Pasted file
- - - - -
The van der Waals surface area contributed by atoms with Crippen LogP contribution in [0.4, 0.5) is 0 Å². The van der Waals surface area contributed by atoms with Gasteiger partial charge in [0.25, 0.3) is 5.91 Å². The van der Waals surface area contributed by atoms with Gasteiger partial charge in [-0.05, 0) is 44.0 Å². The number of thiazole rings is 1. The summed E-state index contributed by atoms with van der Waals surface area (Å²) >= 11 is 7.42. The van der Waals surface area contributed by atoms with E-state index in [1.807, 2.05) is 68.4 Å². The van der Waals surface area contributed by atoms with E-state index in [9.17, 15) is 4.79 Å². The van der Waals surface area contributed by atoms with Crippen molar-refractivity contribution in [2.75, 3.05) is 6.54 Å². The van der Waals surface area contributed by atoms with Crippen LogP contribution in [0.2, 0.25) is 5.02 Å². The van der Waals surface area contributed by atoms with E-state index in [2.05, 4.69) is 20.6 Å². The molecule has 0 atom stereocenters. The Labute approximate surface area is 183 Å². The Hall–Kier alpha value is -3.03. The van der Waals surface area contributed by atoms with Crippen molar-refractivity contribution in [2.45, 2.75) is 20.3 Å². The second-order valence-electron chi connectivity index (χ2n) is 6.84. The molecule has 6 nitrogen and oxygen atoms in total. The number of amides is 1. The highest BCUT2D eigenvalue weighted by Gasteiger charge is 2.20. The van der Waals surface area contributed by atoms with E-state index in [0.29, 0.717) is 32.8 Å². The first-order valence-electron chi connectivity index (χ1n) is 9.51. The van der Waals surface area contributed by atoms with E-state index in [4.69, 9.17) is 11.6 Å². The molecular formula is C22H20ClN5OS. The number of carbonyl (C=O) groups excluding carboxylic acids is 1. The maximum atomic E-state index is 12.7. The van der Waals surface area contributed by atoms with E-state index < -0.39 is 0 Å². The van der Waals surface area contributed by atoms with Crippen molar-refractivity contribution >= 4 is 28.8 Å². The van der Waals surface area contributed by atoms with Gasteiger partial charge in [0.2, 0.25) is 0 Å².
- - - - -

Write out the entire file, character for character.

The van der Waals surface area contributed by atoms with Crippen LogP contribution in [0.4, 0.5) is 0 Å². The van der Waals surface area contributed by atoms with Gasteiger partial charge in [0.25, 0.3) is 5.91 Å². The van der Waals surface area contributed by atoms with Gasteiger partial charge in [-0.05, 0) is 44.0 Å². The number of thiazole rings is 1. The summed E-state index contributed by atoms with van der Waals surface area (Å²) >= 11 is 7.42. The van der Waals surface area contributed by atoms with E-state index in [1.807, 2.05) is 68.4 Å². The van der Waals surface area contributed by atoms with E-state index in [9.17, 15) is 4.79 Å². The van der Waals surface area contributed by atoms with Crippen molar-refractivity contribution in [2.75, 3.05) is 6.54 Å². The van der Waals surface area contributed by atoms with Crippen LogP contribution in [0.2, 0.25) is 5.02 Å². The van der Waals surface area contributed by atoms with E-state index in [2.05, 4.69) is 20.6 Å². The molecule has 0 atom stereocenters. The Labute approximate surface area is 183 Å². The Hall–Kier alpha value is -3.03. The van der Waals surface area contributed by atoms with Crippen molar-refractivity contribution in [2.45, 2.75) is 20.3 Å². The second-order valence-electron chi connectivity index (χ2n) is 6.84. The molecule has 6 nitrogen and oxygen atoms in total. The number of amides is 1. The highest BCUT2D eigenvalue weighted by Gasteiger charge is 2.20. The van der Waals surface area contributed by atoms with E-state index in [0.29, 0.717) is 32.8 Å². The first-order valence-electron chi connectivity index (χ1n) is 9.51. The van der Waals surface area contributed by atoms with E-state index in [4.69, 9.17) is 11.6 Å². The molecular formula is C22H20ClN5OS. The number of carbonyl (C=O) groups excluding carboxylic acids is 1. The maximum atomic E-state index is 12.7. The van der Waals surface area contributed by atoms with E-state index < -0.39 is 0 Å². The van der Waals surface area contributed by atoms with Crippen molar-refractivity contribution >= 4 is 28.8 Å². The van der Waals surface area contributed by atoms with Gasteiger partial charge in [0.2, 0.25) is 0 Å².